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Northern Alberta is a region located in the Canadian province of Alberta.

Northern Alberta
Aurora Alberta Canada (17111423051).jpg
Fort mcmurray aerial.jpg
The Athabasca River at Fort Chipewyan.jpg
Left-right from top: Aurora borealis, Fort McMurray and Grande Prairie skylines, Athabasca River paddlewheeler
Northern Alberta Development Council area
Northern Alberta Development Council area
Largest population centresFort McMurray
Grande Prairie
Cold Lake
Peace River
Slave Lake

Its primary industry is oil and gas, with large heavy oil reserves being exploited at the Athabasca oil sands and Wabasca area in the east of the region. Mostly natural gas is extracted in Peace region and Chinchaga-Rainbow areas in the west, and forestry and logging are also developed in the boreal forests of this region. As of 2011, the region had a population of approximately 386,000.[1]

Northern Alberta encompasses census divisions 16, 17, 18, and 19.



The region consists of aspen parkland in the south, grading to boreal forest and muskeg in the north.

The southwest of the region is part of the Peace Country, an area that stretches into northeastern British Columbia consisting of fertile prairie, ranchland, and farmland along the Peace River and its tributaries.

Northern Alberta is crossed by the Peace River and the Athabasca River, both of which eventually convene to form the Slave River that ultimately drains into the Arctic Ocean via Great Slave Lake and the Mackenzie River within the Northwest Territories. Other major rivers are Wapiti, Smoky, Hay, Chinchaga, Petitot Rivers in the west, Wabasca River in the center and Firebag and Clearwater River in the east. Alberta's two largest waterbodies, Lake Athabasca and Lake Claire are located in the wetlands of northeastern Alberta, forming the Peace-Athabasca Delta, that drains through the Slave River towards the Arctic Ocean.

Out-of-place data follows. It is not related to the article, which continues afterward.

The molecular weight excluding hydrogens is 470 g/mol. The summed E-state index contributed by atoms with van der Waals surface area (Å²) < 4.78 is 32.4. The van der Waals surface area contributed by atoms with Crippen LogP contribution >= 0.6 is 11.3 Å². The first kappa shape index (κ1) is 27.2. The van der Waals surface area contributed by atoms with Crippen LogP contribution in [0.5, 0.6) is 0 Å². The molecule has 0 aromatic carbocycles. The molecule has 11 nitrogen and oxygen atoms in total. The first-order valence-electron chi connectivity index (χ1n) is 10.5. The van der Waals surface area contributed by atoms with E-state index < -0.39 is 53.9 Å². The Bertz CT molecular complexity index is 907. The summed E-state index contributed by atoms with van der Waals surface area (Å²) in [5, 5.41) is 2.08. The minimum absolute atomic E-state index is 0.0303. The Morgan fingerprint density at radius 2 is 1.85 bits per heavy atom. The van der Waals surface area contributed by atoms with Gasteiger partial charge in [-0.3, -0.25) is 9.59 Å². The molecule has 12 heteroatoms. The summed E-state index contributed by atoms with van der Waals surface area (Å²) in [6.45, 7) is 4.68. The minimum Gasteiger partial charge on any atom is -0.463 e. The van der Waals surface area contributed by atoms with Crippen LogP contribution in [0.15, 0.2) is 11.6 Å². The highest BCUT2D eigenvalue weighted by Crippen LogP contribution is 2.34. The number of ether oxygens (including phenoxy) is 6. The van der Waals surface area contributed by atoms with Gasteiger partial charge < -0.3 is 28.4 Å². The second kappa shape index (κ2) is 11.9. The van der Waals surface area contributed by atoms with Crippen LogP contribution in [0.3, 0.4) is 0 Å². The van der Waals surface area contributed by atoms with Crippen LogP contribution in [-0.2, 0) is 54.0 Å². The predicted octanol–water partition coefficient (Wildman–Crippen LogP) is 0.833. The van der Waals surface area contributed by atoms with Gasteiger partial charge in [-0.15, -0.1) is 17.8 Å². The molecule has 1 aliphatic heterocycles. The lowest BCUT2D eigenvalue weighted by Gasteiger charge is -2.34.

The Caribou Mountains are an elevated plateau in the relatively flat Albertan north which provide core habitat for an endangered woodland caribou herd. This area is conserved by the Caribou Mountains Wildland Park. The adjacent Wood Buffalo National Park is Canada's largest protected area.

Other tourist attractions in Northern Alberta include the Fort McMurray Historical Society-Heritage Park, Historic Dunvegan, Kimiwan Birdwalk and Interpretive Centre, Lesser Slave Lake Bird Observatory in the Lesser Slave Lake Provincial Park, Muskoseepi Park, and the Oil Sands Discovery Centre.[2]

Northern Alberta contains several diamond bearing diatremes associated with kimberlite fields, including the Buffalo Head Hills and Birch Mountains kimberlite fields which in turn form the Northern Alberta kimberlite province.



Highway 43 and Highway 2 pass through the southwest of the region, this being the end of the CANAMEX corridor. Other important routes are the Mackenzie Highway and Bicentennial Highway in the northwest, the Northern Woods and Water Route in the southeast and Highway 63 in the east.[3]

Grande Prairie Airport, Peace River Airport, and Fort McMurray Airport are regional air transportation hubs.

Health regionsEdit

Northern Alberta's health region is controlled by Alberta Health Services.



See alsoEdit


  1. ^
  2. ^ Travel Alberta. "Attractions in Alberta". Archived from the original on 2009-03-03. Retrieved 2007-01-06.
  3. ^ Alberta Motor Association. "Northern Alberta - Road report". Retrieved 2007-01-11.

External linksEdit